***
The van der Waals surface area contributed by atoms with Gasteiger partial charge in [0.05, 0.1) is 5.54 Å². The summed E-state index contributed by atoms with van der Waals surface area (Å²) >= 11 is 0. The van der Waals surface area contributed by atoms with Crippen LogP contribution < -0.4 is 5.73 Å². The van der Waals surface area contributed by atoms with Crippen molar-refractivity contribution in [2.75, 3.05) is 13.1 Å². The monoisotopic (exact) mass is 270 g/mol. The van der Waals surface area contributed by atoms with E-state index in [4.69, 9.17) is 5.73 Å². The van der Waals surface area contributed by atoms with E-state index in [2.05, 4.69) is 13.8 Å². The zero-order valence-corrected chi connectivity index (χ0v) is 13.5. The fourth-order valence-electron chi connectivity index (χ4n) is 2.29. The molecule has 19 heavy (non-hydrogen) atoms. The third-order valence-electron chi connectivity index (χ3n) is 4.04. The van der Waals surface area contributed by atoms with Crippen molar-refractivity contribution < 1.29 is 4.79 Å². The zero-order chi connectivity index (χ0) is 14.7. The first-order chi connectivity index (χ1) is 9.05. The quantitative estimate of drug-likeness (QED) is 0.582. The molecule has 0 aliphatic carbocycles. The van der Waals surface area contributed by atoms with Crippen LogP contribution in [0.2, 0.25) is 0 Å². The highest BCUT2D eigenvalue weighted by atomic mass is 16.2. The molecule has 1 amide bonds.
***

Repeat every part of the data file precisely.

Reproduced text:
The van der Waals surface area contributed by atoms with Gasteiger partial charge in [0.05, 0.1) is 5.54 Å². The summed E-state index contributed by atoms with van der Waals surface area (Å²) >= 11 is 0. The van der Waals surface area contributed by atoms with Crippen LogP contribution < -0.4 is 5.73 Å². The van der Waals surface area contributed by atoms with Crippen molar-refractivity contribution in [2.75, 3.05) is 13.1 Å². The monoisotopic (exact) mass is 270 g/mol. The van der Waals surface area contributed by atoms with E-state index in [4.69, 9.17) is 5.73 Å². The van der Waals surface area contributed by atoms with E-state index in [2.05, 4.69) is 13.8 Å². The zero-order valence-corrected chi connectivity index (χ0v) is 13.5. The fourth-order valence-electron chi connectivity index (χ4n) is 2.29. The molecule has 19 heavy (non-hydrogen) atoms. The third-order valence-electron chi connectivity index (χ3n) is 4.04. The van der Waals surface area contributed by atoms with Crippen molar-refractivity contribution < 1.29 is 4.79 Å². The zero-order chi connectivity index (χ0) is 14.7. The first-order chi connectivity index (χ1) is 9.05. The quantitative estimate of drug-likeness (QED) is 0.582. The molecule has 0 aliphatic carbocycles. The van der Waals surface area contributed by atoms with Crippen LogP contribution in [0.2, 0.25) is 0 Å². The highest BCUT2D eigenvalue weighted by atomic mass is 16.2. The molecule has 1 amide bonds.